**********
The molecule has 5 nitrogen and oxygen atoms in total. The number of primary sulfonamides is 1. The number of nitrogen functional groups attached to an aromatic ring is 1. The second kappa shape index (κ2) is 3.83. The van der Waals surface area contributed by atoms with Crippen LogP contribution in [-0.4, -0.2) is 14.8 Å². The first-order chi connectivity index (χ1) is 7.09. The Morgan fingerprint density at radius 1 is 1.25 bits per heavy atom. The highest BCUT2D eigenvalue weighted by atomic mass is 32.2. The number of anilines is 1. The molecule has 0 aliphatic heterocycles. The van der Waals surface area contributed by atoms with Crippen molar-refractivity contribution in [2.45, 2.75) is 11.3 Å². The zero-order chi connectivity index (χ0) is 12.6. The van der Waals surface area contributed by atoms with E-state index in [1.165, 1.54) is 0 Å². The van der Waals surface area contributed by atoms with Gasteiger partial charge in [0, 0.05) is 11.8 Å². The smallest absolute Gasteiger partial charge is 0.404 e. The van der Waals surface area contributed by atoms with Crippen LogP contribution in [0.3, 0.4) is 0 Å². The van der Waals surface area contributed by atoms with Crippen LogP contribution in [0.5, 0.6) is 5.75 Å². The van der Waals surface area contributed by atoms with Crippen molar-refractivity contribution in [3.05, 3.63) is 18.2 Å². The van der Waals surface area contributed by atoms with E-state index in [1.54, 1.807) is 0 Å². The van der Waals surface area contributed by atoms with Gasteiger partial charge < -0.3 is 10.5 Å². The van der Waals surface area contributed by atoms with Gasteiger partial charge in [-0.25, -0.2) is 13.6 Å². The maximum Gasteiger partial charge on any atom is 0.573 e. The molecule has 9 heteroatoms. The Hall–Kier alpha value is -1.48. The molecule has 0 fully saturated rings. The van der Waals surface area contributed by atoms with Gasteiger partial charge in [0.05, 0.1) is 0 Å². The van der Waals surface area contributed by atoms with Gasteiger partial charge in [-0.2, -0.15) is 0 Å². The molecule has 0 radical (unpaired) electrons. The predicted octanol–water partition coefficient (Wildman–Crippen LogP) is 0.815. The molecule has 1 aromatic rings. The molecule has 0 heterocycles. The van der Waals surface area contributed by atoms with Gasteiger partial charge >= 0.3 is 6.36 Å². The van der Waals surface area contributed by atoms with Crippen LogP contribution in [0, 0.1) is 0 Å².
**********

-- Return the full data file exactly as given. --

The molecule has 5 nitrogen and oxygen atoms in total. The number of primary sulfonamides is 1. The number of nitrogen functional groups attached to an aromatic ring is 1. The second kappa shape index (κ2) is 3.83. The van der Waals surface area contributed by atoms with Crippen LogP contribution in [-0.4, -0.2) is 14.8 Å². The first-order chi connectivity index (χ1) is 7.09. The Morgan fingerprint density at radius 1 is 1.25 bits per heavy atom. The highest BCUT2D eigenvalue weighted by atomic mass is 32.2. The number of anilines is 1. The molecule has 0 aliphatic heterocycles. The van der Waals surface area contributed by atoms with Crippen molar-refractivity contribution in [2.45, 2.75) is 11.3 Å². The zero-order chi connectivity index (χ0) is 12.6. The van der Waals surface area contributed by atoms with E-state index in [1.165, 1.54) is 0 Å². The van der Waals surface area contributed by atoms with Gasteiger partial charge in [0, 0.05) is 11.8 Å². The smallest absolute Gasteiger partial charge is 0.404 e. The van der Waals surface area contributed by atoms with Crippen LogP contribution in [0.3, 0.4) is 0 Å². The van der Waals surface area contributed by atoms with Crippen LogP contribution in [0.5, 0.6) is 5.75 Å². The van der Waals surface area contributed by atoms with Crippen molar-refractivity contribution in [3.05, 3.63) is 18.2 Å². The van der Waals surface area contributed by atoms with E-state index in [1.54, 1.807) is 0 Å². The van der Waals surface area contributed by atoms with Gasteiger partial charge < -0.3 is 10.5 Å². The van der Waals surface area contributed by atoms with Gasteiger partial charge in [-0.25, -0.2) is 13.6 Å². The maximum Gasteiger partial charge on any atom is 0.573 e. The molecule has 9 heteroatoms. The Hall–Kier alpha value is -1.48. The molecule has 0 fully saturated rings. The van der Waals surface area contributed by atoms with Gasteiger partial charge in [0.05, 0.1) is 0 Å². The van der Waals surface area contributed by atoms with Gasteiger partial charge in [-0.2, -0.15) is 0 Å². The molecule has 0 radical (unpaired) electrons. The predicted octanol–water partition coefficient (Wildman–Crippen LogP) is 0.815. The molecule has 1 aromatic rings. The molecule has 0 heterocycles. The van der Waals surface area contributed by atoms with Gasteiger partial charge >= 0.3 is 6.36 Å². The van der Waals surface area contributed by atoms with Crippen LogP contribution in [0, 0.1) is 0 Å².